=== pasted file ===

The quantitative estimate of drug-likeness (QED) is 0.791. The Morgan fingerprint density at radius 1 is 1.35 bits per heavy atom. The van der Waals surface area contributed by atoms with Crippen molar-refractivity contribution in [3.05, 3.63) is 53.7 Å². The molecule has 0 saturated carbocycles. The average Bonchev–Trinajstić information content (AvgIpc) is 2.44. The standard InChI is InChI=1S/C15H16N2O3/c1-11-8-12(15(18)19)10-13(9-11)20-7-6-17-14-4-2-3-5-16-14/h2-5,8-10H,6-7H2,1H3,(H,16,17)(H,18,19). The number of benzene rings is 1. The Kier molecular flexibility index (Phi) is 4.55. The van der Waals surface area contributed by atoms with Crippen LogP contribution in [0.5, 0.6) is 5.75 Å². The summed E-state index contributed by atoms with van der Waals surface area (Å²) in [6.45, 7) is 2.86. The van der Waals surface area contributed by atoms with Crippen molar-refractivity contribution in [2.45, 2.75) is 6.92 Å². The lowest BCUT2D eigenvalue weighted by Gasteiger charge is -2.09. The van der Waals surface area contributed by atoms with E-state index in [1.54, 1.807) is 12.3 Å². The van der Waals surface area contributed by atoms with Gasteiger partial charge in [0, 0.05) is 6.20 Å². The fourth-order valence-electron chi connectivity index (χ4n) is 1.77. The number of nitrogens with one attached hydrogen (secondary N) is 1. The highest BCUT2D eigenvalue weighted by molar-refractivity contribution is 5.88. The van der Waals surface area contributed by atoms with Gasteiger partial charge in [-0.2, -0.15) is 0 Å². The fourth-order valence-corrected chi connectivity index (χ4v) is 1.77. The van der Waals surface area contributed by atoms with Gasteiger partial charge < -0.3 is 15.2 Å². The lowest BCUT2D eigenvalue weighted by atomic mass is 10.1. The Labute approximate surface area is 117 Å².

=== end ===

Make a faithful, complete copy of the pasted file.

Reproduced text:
The quantitative estimate of drug-likeness (QED) is 0.791. The Morgan fingerprint density at radius 1 is 1.35 bits per heavy atom. The van der Waals surface area contributed by atoms with Crippen molar-refractivity contribution in [3.05, 3.63) is 53.7 Å². The molecule has 0 saturated carbocycles. The average Bonchev–Trinajstić information content (AvgIpc) is 2.44. The standard InChI is InChI=1S/C15H16N2O3/c1-11-8-12(15(18)19)10-13(9-11)20-7-6-17-14-4-2-3-5-16-14/h2-5,8-10H,6-7H2,1H3,(H,16,17)(H,18,19). The number of benzene rings is 1. The Kier molecular flexibility index (Phi) is 4.55. The van der Waals surface area contributed by atoms with Crippen LogP contribution in [0.5, 0.6) is 5.75 Å². The summed E-state index contributed by atoms with van der Waals surface area (Å²) in [6.45, 7) is 2.86. The van der Waals surface area contributed by atoms with Crippen molar-refractivity contribution in [2.45, 2.75) is 6.92 Å². The lowest BCUT2D eigenvalue weighted by Gasteiger charge is -2.09. The van der Waals surface area contributed by atoms with E-state index in [1.54, 1.807) is 12.3 Å². The van der Waals surface area contributed by atoms with Gasteiger partial charge in [0, 0.05) is 6.20 Å². The fourth-order valence-electron chi connectivity index (χ4n) is 1.77. The number of nitrogens with one attached hydrogen (secondary N) is 1. The highest BCUT2D eigenvalue weighted by molar-refractivity contribution is 5.88. The van der Waals surface area contributed by atoms with Gasteiger partial charge in [-0.2, -0.15) is 0 Å². The fourth-order valence-corrected chi connectivity index (χ4v) is 1.77. The van der Waals surface area contributed by atoms with Gasteiger partial charge < -0.3 is 15.2 Å². The lowest BCUT2D eigenvalue weighted by atomic mass is 10.1. The Labute approximate surface area is 117 Å².